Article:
Paint Remover

Strip tips for metal:

  • Use channel locks (wide mouth pliers) to open lid.

  • It will penetrate multiple layers, if you keep it wet with stripper.

  • Hold sprayer only 1 inch from the surface being sprayed.

  • Removes most paints and primers at one time. If your primer is stubborn, you may save time by removing the paint first. Attack the primer alone, spray and wait 40 minutes and clean off using a Chore Boy pad.

  • Strip in sections: door, corner panel, trunk etc…

  • Acrylic enamel starts working almost instantly and strips easily; baked enamel takes a little longer.

  • Enamels bubble up, while lacquers liquefy. Sometimes, the primer needs to be removed with a Scotch Brite pad.

  • Plastic fillers will be softened by the stripper and should be replaced, as should glazing putty’s.

  • Most automotive paints will strip in 10-30 minutes. However, some paints can be difficult. If you don’t see results in 30 minutes, you can spray the piece in the AM and not even look at it until afternoon. This process works on metal only, NEVER on fiberglass. Respray the next day to reactive the stripper.

  • It generally takes 1 ½ -3 gallons to strip a medium sized car.

  • Mask off all plastic and rubber with masking tape and heavy paper.

  • Won’t harm chrome.

  • It works best when the METAL temperature is between 65º- 80ºF.

How not to overwork yourself when stripping a common metal surface such as lawn furniture, bicycles, lawn mowers, railings, etc.

Example: An ornate lawn chair can be difficult to strip because of the scroll structure. It will most likely have a large build up of paint to be removed. (These paints can be any type found around the house…latex, enamel, etc.

  • Lay down cardboard and set the item to be stripped on the cardboard. If possible, do your stripping on a patio or in a garage with the door open. Make sure your cardboard covers enough area to insure you keep the removed paint off the concrete.
    First testing a small area with a heavy coat of stripper to see what paint is on the piece and how it’s going to strip. (If it is latex, it probably will not bubble up, but liquefy instead)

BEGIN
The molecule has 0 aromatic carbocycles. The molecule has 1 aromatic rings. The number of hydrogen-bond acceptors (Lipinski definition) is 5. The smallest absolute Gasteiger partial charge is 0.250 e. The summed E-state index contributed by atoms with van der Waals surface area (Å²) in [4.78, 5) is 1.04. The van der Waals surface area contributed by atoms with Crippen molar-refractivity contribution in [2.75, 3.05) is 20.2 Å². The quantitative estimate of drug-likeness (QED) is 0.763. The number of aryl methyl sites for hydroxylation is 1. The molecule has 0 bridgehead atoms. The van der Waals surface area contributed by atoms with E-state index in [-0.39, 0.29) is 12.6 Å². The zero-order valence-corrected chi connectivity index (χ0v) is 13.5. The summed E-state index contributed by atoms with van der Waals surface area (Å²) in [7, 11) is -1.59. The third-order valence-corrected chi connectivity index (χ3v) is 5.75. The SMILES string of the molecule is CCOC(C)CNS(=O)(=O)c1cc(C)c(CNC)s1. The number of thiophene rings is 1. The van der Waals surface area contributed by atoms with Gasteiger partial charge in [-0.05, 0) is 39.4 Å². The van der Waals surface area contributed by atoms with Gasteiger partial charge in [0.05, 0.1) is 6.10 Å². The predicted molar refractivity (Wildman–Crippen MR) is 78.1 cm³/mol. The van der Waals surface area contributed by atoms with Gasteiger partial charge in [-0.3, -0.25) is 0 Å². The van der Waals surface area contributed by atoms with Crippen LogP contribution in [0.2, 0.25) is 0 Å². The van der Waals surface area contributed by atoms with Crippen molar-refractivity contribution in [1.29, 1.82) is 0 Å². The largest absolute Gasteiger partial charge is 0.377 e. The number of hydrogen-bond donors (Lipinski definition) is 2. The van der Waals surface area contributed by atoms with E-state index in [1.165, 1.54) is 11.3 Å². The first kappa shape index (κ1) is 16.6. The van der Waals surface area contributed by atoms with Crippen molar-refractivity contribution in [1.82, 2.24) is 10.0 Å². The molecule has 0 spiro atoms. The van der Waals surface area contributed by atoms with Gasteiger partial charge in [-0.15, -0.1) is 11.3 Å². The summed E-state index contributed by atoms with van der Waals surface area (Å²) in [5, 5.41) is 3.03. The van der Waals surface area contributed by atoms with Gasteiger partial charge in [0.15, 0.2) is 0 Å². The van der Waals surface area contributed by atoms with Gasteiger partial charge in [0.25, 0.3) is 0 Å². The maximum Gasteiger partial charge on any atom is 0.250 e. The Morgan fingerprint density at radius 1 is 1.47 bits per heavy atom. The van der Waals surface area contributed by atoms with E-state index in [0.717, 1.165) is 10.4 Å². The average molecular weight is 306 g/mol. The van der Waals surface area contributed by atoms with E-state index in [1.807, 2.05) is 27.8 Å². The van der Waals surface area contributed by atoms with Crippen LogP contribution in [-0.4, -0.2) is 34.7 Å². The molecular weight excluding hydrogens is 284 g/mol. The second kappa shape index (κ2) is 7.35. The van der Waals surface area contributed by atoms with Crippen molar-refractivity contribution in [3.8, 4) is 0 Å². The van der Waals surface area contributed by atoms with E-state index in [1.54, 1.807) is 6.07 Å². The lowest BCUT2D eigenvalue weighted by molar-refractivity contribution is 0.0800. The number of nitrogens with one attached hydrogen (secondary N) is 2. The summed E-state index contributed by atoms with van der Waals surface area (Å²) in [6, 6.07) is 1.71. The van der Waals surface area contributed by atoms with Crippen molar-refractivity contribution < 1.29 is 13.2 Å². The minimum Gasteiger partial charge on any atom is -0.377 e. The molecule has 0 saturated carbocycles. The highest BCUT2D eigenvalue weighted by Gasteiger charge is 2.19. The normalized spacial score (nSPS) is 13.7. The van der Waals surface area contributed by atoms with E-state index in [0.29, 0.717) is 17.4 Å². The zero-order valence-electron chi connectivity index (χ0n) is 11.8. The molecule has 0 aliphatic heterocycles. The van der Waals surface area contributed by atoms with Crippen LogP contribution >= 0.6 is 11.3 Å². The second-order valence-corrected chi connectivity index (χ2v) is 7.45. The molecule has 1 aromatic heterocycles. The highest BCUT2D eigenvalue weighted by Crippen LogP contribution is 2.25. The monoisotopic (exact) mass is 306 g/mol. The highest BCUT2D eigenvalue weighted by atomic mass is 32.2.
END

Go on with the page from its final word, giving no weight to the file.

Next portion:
• Wet the item down with a good, heavy coat, of remover.

  • Do only sections at a time, starting at the top.

  • Go away for 10-30 minutes and get involved in something else.

  • After 10-30 minutes, check on the item. Use a brush or putty knife to see how the stripping is proceeding. If it is not down to bare metal at this time, recoat and let it set for another 30 minutes. (Remember you have spent very little time on this item.)

  • On ornate items, you have to use a small wire brush to loosen trapped paint in the ornate work.

  • A way to save time and work, if the item seems like it’s taking a long while to strip, is to coat the entire item with a good, heavy coat of remover and let it sit overnight. The next day, re-spray it and you will find it stripping much faster. (When it is left overnight with the remover on it, the paint becomes brittle. When you re-spray with another coat of remover, the brittle paint begins popping off.)

CAUTION: The above overnight technique is for METAL ONLY!

Do NOT do this with fiberglass or wood!


GM Cars: Almost always have lacquer unless it’s been repainted.

GM FACTORY PRIMERS: Black, cream and grey can be a little tough to remove. We highly recommend the following test to save time and work.

After all paint is stripped completely off, wet down the primer with remover and let it sit at least 40 minutes. Re-spray at this time and go do something else for an hour. If primer is not loose at this check point, do NOT bother it.